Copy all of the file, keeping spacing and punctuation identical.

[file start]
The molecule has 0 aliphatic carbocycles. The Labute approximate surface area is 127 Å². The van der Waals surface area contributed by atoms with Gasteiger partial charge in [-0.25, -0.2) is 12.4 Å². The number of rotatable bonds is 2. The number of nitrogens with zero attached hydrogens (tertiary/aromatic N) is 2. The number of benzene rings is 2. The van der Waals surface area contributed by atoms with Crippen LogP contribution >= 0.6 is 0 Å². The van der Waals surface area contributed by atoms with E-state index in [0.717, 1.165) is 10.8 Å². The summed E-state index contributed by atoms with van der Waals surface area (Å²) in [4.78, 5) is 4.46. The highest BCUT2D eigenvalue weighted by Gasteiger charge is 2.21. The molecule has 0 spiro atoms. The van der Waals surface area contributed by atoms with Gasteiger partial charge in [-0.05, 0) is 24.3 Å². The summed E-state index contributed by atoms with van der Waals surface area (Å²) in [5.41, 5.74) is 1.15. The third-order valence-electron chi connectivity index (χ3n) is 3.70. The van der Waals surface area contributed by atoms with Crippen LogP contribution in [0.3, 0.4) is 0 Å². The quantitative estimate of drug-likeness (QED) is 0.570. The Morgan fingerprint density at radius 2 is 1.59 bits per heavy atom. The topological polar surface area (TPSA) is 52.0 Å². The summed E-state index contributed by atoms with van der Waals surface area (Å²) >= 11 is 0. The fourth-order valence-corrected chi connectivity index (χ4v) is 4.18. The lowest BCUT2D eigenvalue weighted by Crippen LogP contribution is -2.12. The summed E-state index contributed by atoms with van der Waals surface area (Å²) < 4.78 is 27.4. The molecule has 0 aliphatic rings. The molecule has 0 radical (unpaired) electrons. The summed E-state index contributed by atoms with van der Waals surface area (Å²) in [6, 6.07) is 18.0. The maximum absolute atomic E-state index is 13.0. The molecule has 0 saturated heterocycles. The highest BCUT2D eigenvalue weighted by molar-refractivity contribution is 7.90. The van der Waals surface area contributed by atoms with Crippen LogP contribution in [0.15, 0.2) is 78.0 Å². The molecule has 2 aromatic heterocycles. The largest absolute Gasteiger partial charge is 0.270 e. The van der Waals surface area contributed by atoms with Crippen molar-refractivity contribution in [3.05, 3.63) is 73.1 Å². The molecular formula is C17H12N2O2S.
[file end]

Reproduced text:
The molecule has 0 aliphatic carbocycles. The Labute approximate surface area is 127 Å². The van der Waals surface area contributed by atoms with Gasteiger partial charge in [-0.25, -0.2) is 12.4 Å². The number of rotatable bonds is 2. The number of nitrogens with zero attached hydrogens (tertiary/aromatic N) is 2. The number of benzene rings is 2. The van der Waals surface area contributed by atoms with Crippen LogP contribution >= 0.6 is 0 Å². The van der Waals surface area contributed by atoms with E-state index in [0.717, 1.165) is 10.8 Å². The summed E-state index contributed by atoms with van der Waals surface area (Å²) in [4.78, 5) is 4.46. The highest BCUT2D eigenvalue weighted by Gasteiger charge is 2.21. The molecule has 0 spiro atoms. The van der Waals surface area contributed by atoms with Gasteiger partial charge in [-0.05, 0) is 24.3 Å². The summed E-state index contributed by atoms with van der Waals surface area (Å²) in [5.41, 5.74) is 1.15. The third-order valence-electron chi connectivity index (χ3n) is 3.70. The van der Waals surface area contributed by atoms with Crippen LogP contribution in [0.3, 0.4) is 0 Å². The quantitative estimate of drug-likeness (QED) is 0.570. The Morgan fingerprint density at radius 2 is 1.59 bits per heavy atom. The topological polar surface area (TPSA) is 52.0 Å². The summed E-state index contributed by atoms with van der Waals surface area (Å²) >= 11 is 0. The fourth-order valence-corrected chi connectivity index (χ4v) is 4.18. The lowest BCUT2D eigenvalue weighted by Crippen LogP contribution is -2.12. The summed E-state index contributed by atoms with van der Waals surface area (Å²) < 4.78 is 27.4. The molecule has 0 aliphatic rings. The molecule has 0 radical (unpaired) electrons. The summed E-state index contributed by atoms with van der Waals surface area (Å²) in [6, 6.07) is 18.0. The maximum absolute atomic E-state index is 13.0. The molecule has 0 saturated heterocycles. The highest BCUT2D eigenvalue weighted by molar-refractivity contribution is 7.90. The van der Waals surface area contributed by atoms with Crippen LogP contribution in [0.15, 0.2) is 78.0 Å². The molecule has 2 aromatic heterocycles. The largest absolute Gasteiger partial charge is 0.270 e. The van der Waals surface area contributed by atoms with Crippen molar-refractivity contribution in [3.05, 3.63) is 73.1 Å². The molecular formula is C17H12N2O2S.